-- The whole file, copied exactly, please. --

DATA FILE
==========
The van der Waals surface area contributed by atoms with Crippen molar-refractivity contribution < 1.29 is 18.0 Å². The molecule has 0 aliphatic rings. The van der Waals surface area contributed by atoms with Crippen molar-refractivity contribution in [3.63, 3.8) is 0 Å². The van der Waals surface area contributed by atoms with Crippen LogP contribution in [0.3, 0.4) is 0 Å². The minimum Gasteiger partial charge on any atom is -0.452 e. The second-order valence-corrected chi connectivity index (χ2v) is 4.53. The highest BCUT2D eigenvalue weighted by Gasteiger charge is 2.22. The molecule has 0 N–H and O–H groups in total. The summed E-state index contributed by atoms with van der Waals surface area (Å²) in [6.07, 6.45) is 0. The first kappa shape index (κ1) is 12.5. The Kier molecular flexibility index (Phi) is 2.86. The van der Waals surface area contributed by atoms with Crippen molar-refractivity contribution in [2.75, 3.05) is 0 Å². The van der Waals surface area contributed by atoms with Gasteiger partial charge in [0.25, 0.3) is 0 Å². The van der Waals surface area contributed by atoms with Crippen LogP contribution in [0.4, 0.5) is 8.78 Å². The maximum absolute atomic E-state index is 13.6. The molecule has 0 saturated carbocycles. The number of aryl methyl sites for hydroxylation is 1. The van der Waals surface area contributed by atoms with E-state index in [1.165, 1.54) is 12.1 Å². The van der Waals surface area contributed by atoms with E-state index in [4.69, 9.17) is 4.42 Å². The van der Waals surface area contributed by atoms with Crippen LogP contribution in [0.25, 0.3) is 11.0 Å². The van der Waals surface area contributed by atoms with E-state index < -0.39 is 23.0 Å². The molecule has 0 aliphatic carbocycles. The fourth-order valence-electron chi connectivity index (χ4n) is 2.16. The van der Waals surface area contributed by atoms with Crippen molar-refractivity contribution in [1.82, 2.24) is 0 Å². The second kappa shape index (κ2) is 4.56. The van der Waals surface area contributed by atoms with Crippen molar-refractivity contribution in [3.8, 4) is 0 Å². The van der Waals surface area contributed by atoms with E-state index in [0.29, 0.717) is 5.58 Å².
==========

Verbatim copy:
The van der Waals surface area contributed by atoms with Crippen molar-refractivity contribution < 1.29 is 18.0 Å². The molecule has 0 aliphatic rings. The van der Waals surface area contributed by atoms with Crippen molar-refractivity contribution in [3.63, 3.8) is 0 Å². The van der Waals surface area contributed by atoms with Crippen LogP contribution in [0.3, 0.4) is 0 Å². The minimum Gasteiger partial charge on any atom is -0.452 e. The second-order valence-corrected chi connectivity index (χ2v) is 4.53. The highest BCUT2D eigenvalue weighted by Gasteiger charge is 2.22. The molecule has 0 N–H and O–H groups in total. The summed E-state index contributed by atoms with van der Waals surface area (Å²) in [6.07, 6.45) is 0. The first kappa shape index (κ1) is 12.5. The Kier molecular flexibility index (Phi) is 2.86. The van der Waals surface area contributed by atoms with Crippen molar-refractivity contribution in [2.75, 3.05) is 0 Å². The van der Waals surface area contributed by atoms with Gasteiger partial charge in [0.25, 0.3) is 0 Å². The van der Waals surface area contributed by atoms with Crippen LogP contribution in [0.4, 0.5) is 8.78 Å². The maximum absolute atomic E-state index is 13.6. The molecule has 0 saturated carbocycles. The number of aryl methyl sites for hydroxylation is 1. The van der Waals surface area contributed by atoms with E-state index in [1.165, 1.54) is 12.1 Å². The van der Waals surface area contributed by atoms with E-state index in [4.69, 9.17) is 4.42 Å². The van der Waals surface area contributed by atoms with Crippen LogP contribution in [0.25, 0.3) is 11.0 Å². The van der Waals surface area contributed by atoms with E-state index < -0.39 is 23.0 Å². The molecule has 0 aliphatic carbocycles. The fourth-order valence-electron chi connectivity index (χ4n) is 2.16. The van der Waals surface area contributed by atoms with Crippen molar-refractivity contribution in [1.82, 2.24) is 0 Å². The second kappa shape index (κ2) is 4.56. The van der Waals surface area contributed by atoms with Crippen molar-refractivity contribution in [3.8, 4) is 0 Å². The van der Waals surface area contributed by atoms with E-state index in [0.29, 0.717) is 5.58 Å².